When we discuss the terms of combat sports, there’s nothing quite as good as UFC. After all, you don’t want to be like the people who placed their bets on Ronda Rousey vs. Holly Holm, do you? People lost millions back then. Keep reading to learn how UFC betting works!
Learn How to Read the UFC Odds
First of all, like many other things in life, you cannot expect to be any good in predicting the odds of anything if you have no prior knowledge about the mater. With that being said, we need to equip you with at least some basic understanding of this sport and the winning fighters. Only then will you be able to successfully predict the outcome.
In the UFC, there are three different types of UFC betting: American odds, Fractional odds, and Decimal odds. The first one is more often referred to as the Moneyline odds. There is a handful of things you can do to try and educate yourself just a bit more before you decide to invest some additional cash into the whole UFC betting business.
First of all, you have to get well informed about the background of a particular fighter. Once you manage this, you need to keep up with their weight changes and measures, because mixed martial arts fighters tend to lose a significant amount before the match.
Furthermore, you should pay close attention to a particular fighter’s battling technique. This could be a turning point in the game. Also, it is essential to figure out if a fighter has better attack or defense style. If you can, you should observe their training, at least once. It can be a good preview of what is about to happen.
Finally, observe the fighter’s energy and willingness to finish each sparring and exercise. You should also bear one thing in mind: sportsbooks tend to offer lower odds for strong fighters — it’s just what they do.
Betting Odds: Decimal
Now, this is, by all means, the most accessible type of UFC and MMA betting you’ll come across. The odds are easily understandable. In order to calculate your winnings via decimal odds, just multiply your stake with the odds. For example, if you placed a $15 bet at odds of 1.57, just multiply 15 by 1.57 in order to calculate the size of your return. So 15×1.57 equals $23.55 return from your original $15 bet. See? Easy-breezy.
Betting Odds: American (Moneyline)
These odds are calculated on how much money you have to place to win $100. Here, the odds are always selected with either a plus or a minus symbol. These are here so that the sports bettor could determine if there is a need to bet more or less than $100 in order to win $100. Basically, everything revolves around a $100 stake.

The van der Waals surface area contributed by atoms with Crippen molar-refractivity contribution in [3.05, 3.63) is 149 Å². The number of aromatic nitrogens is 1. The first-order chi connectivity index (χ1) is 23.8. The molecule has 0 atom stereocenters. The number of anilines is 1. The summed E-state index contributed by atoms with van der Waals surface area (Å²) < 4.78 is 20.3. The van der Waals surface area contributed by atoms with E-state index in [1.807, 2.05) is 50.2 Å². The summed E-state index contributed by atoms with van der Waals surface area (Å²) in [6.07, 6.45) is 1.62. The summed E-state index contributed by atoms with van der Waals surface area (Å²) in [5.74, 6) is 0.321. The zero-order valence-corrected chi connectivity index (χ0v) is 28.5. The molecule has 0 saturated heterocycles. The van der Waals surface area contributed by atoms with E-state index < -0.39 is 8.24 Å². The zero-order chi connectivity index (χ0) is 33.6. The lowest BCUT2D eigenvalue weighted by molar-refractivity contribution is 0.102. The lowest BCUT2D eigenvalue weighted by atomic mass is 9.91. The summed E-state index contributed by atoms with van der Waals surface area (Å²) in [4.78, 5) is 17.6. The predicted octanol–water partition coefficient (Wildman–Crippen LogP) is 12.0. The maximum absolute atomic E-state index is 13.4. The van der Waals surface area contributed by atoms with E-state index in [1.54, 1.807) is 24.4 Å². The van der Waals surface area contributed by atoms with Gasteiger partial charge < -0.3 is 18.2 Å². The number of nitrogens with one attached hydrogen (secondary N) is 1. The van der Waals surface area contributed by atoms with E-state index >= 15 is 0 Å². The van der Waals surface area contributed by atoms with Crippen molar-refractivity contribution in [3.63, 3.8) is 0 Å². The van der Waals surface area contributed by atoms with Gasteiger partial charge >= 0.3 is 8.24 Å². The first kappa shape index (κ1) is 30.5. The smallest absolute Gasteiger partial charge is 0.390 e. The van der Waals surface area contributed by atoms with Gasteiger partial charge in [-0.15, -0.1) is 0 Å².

Don’t panic just yet; we know this may look a bit confusing at first glance. But the reality is that once you get the hang of it, it’s not so hard to learn and develop many betting strategies accordingly. Remember — out of all types of betting, this one is the most popular, and for a good reason.
For instance, let’s say the Fighter A= -150 and Fighter B= +200. You should be aware that every time you see the minus symbol, it means that you’ll need to bet over $100 to win $100. Minus odds are often pretty safe bets since you’re betting on the favorite. On the other hand, the plus symbol represents the underdogs. Having this in mind, it’s clear to see that the favorite fighter is the one with -150. In this case, if you want to win $100, you would need to bet at least $150. Alternately, the second fighter is an underdog. If you are planning to win $100 here, you only need to bet $50.
Betting Odds: Fractional
This type of betting odds is prevalent in the United Kingdom and Ireland. European islanders find the best usage for them in Horse and Greyhound Racing. And just like the American odds, Fractional ones may seem like a puzzle at first. To prove our claim, here’s an example.
If you intended to place $50 on odds of 6/4, this is how it would work out: First of all, you add the fraction numbers together — in our case, six plus four equals ten. Then, you divide the final number, in this case, ten, by the second one, which is four. Ten divided by four equals 2.5. After this, multiply 2.5 with your wager. 2.5×50 equals 125. Hence, your return if you plan to bet $50 at the 6/4 odds would be $125. Voila!
Just remember, no one can actually predict who wins the fight at the end of the day. Each fighter has their good and their bad days. Also, the method of combat that worked on a particular fighter might be disastrous on another one. But we believe that’s the charm here after all — because you never know how the game will end. After all, both betting and fighting are for entertainment purposes only.